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From the UK, Kenneth Culhane, fresh from the Michelin star, arrives at Pastificio dei Campi for the November appointment of #indovinachivieneacena


From the UK, Kenneth Culhane, fresh from the Michelin star, arrives at Pastificio dei Campi for the November appointment of #indovinachivieneacena

Kenneth Culhane is the head chef at one Michelin-starred restaurant, The Dysart Petersham. 

The chef was born in south western Ireland, where he kindled his love for food from the ground up - quite literally - on his family farm. 

Kenneth studied science at college but found it wasn't for him and chose to work in a hotel kitchen and to study culinary arts instead.

He honed his skills alongside two Michelin-starred Guillaume Le Brun at Patrick Guilbaud in Dublin, as well as with two Michelin-starred Pascal Bouvier at Le Choiseul in the Loire in France and Tetsuya Wakuda in Sydney, Australia. 

In France, he learnt how to develop a personal relationship with suppliers, and the value of sourcing the best seasonal produce available, while Australia taught him the Japanese way of analysing produce and presenting his food. 

He explained that for Tetsuya Wakuda, "how he looks at food – it’s not about the chef, it’s about representing the produce, nature and a moment in time. It’s a more romantic and respectful way of looking at it. To the naked eye you might think there’s nothing going on when you see a simple dish but then you eat it and it’s like ‘wow’."

"When you work in a kitchen you realise there are all those processes to creating something so visually simple. If you have something on a plate which looks amazing it builds an expectation but when something looks simple you focus more on the flavour. It’s a nice way of cooking."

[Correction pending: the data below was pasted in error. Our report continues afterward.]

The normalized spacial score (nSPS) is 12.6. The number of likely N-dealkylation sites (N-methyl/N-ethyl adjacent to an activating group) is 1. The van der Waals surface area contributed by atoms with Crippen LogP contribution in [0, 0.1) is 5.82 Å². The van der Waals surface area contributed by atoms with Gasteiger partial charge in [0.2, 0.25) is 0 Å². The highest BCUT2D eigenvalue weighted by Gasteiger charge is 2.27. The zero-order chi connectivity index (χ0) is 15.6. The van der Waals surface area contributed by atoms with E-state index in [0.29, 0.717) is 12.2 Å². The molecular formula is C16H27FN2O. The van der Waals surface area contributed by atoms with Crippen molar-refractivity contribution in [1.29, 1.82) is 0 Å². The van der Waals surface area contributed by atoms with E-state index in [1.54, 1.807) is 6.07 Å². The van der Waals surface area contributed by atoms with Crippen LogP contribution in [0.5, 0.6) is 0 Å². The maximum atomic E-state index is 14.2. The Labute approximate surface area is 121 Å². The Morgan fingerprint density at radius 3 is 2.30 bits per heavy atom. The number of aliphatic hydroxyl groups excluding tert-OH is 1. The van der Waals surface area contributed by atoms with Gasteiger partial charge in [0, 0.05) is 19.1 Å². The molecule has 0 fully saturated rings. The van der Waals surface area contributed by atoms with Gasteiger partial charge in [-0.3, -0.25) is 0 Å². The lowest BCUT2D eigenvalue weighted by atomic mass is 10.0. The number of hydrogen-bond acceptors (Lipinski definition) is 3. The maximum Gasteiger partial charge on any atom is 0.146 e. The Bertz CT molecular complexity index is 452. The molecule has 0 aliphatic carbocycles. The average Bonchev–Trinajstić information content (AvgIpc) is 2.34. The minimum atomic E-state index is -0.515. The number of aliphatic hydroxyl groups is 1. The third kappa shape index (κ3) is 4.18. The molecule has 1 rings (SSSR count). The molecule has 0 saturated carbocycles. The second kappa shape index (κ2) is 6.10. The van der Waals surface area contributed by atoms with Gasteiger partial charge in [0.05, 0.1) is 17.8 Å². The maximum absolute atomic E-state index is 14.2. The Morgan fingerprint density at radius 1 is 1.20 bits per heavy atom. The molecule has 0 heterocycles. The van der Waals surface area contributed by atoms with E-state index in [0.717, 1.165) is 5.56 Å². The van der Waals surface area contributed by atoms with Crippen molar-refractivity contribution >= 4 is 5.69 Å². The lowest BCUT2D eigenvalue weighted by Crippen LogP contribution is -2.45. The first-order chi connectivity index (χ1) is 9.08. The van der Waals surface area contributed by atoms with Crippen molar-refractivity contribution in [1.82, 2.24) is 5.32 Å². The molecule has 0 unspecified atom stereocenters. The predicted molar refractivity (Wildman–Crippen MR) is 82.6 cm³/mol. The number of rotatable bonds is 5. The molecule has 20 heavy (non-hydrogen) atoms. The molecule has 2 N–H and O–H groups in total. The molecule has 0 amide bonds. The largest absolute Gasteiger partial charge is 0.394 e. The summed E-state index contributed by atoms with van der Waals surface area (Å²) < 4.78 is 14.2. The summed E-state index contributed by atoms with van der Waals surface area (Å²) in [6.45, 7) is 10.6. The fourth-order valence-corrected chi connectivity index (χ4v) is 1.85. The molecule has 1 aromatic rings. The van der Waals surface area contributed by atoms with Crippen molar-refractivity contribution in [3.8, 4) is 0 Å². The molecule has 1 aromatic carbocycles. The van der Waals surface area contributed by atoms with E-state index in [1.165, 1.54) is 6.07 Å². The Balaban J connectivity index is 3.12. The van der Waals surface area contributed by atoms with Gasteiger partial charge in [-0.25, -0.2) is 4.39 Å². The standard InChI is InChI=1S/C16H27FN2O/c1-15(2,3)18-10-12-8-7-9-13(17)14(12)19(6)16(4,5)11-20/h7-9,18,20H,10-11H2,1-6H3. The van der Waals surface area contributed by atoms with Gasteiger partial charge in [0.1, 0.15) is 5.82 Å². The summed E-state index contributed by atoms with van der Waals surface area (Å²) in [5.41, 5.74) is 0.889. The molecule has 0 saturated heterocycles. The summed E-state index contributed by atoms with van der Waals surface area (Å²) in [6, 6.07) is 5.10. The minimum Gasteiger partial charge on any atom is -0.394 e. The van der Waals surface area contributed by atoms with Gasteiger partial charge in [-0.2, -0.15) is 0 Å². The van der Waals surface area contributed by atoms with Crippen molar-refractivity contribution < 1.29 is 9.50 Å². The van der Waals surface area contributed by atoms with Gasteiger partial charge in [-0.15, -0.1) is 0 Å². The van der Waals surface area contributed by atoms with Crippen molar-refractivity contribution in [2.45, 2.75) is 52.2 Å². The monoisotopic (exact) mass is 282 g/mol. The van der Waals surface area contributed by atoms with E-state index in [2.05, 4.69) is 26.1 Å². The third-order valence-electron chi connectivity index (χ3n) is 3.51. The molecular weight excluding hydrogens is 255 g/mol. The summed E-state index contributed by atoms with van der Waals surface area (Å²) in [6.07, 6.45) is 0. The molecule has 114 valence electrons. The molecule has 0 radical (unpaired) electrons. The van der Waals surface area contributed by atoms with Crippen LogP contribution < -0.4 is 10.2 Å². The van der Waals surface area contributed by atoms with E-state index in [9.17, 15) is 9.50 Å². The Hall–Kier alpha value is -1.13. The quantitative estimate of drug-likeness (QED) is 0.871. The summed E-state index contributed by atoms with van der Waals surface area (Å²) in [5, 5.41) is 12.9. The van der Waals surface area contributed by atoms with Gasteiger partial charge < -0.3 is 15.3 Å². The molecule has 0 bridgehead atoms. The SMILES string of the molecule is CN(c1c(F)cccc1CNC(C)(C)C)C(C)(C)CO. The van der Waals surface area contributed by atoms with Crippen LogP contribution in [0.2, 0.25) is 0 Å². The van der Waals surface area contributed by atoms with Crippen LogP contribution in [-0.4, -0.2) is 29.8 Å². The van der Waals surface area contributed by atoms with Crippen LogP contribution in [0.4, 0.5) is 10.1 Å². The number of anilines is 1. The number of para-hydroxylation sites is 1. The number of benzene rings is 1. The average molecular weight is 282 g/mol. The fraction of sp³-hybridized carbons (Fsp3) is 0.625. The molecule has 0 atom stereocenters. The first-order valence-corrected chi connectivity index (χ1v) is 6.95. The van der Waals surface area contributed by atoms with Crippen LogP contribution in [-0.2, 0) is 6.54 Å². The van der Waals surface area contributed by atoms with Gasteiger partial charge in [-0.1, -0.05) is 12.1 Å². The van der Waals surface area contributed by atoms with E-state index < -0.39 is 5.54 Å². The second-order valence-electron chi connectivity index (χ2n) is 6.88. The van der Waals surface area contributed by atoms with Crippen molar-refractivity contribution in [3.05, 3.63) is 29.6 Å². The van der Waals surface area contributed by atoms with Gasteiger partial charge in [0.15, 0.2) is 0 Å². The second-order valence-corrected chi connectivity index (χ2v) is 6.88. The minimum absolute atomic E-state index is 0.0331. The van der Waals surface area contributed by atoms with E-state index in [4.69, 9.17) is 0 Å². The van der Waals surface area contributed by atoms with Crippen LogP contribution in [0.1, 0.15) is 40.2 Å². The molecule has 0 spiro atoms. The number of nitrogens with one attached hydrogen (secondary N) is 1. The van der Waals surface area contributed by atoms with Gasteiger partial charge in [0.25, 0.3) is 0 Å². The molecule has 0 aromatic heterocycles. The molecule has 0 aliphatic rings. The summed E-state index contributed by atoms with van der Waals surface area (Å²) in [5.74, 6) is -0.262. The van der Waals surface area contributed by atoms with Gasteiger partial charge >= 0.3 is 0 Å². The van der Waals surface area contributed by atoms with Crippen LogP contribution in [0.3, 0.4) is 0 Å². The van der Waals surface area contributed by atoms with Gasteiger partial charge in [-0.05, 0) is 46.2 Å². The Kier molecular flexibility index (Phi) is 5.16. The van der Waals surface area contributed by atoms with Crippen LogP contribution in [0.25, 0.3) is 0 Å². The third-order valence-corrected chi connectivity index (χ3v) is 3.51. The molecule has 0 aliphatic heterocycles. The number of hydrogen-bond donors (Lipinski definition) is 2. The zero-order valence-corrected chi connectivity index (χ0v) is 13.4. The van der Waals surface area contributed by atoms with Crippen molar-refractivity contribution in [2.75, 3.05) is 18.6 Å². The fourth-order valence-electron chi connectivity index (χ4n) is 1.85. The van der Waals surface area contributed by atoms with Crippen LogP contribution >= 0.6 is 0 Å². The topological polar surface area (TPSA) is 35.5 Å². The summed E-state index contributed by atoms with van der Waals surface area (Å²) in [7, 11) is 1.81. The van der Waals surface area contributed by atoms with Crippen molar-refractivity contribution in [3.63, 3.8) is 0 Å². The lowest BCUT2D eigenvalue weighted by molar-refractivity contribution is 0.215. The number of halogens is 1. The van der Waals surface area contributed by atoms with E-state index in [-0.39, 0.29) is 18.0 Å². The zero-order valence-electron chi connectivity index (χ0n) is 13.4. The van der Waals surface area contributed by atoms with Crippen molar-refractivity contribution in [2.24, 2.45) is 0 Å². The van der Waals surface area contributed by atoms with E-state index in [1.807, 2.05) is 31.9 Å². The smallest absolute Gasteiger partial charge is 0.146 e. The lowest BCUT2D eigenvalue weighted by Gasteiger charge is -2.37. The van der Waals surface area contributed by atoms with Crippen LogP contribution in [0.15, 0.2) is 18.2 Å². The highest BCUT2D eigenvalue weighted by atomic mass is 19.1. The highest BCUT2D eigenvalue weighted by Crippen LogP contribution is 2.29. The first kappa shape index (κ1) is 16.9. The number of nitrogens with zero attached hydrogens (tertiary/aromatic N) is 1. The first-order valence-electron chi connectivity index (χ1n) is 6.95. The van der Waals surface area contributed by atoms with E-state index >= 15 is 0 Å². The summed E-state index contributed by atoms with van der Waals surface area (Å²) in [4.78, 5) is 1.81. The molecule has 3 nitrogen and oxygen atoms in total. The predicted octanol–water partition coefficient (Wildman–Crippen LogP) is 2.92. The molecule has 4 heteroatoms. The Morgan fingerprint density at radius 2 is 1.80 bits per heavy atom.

Kenneth won the Roux scholarship in 2010, and as his reward chose to work under Jean Georges Vongerichten at his New York restaurants, after which he took on his position at The Dysart.

The Dysart Petersham

Built in the 1900s as part of the Arts and Crafts movement, the Dysart is named after the family who once lived in Ham House. Run as a restaurant rather than a pub, the space combines period features with the more contemporary design elements: original leaded windows, wooden window frames and a central piano, on which jazz tunes are played during the restaurant's many musical events. 

Cooking has evolved in recent years and the Dysart now offers a classic, ingredient-led menu, blending French flavours and Japanese techniques,  good quality ingredients. Fish features heavily. 

Typical dishes on the menu include charred mullet, with radish, ginger and champagne; Longhorn beef with kombu braised swiss chard, belle de fontenay potatoes and red wine jus; Valrhona chocolate & praline bar with cherries and raspberry sorbet. 

The restaurant won OpenTable's Diners' choice award in 2017 and the International Wine and Food Society's Award of Excellence in 2014, 

"There's some significant talent in this kitchen," said Marina O'Loughlin when she visited the restaurant in 2014, calling it "a bloody good posho restaurant." 

Meanwhile, the AA Restaurant Guide 2020 - in which the restaurant features with two Rosettes - states: "Kenneth Culhane's confident and sure-footed cooking delivers some fascinating, intricately detailed dishes full of subtle interplays of taste and texture."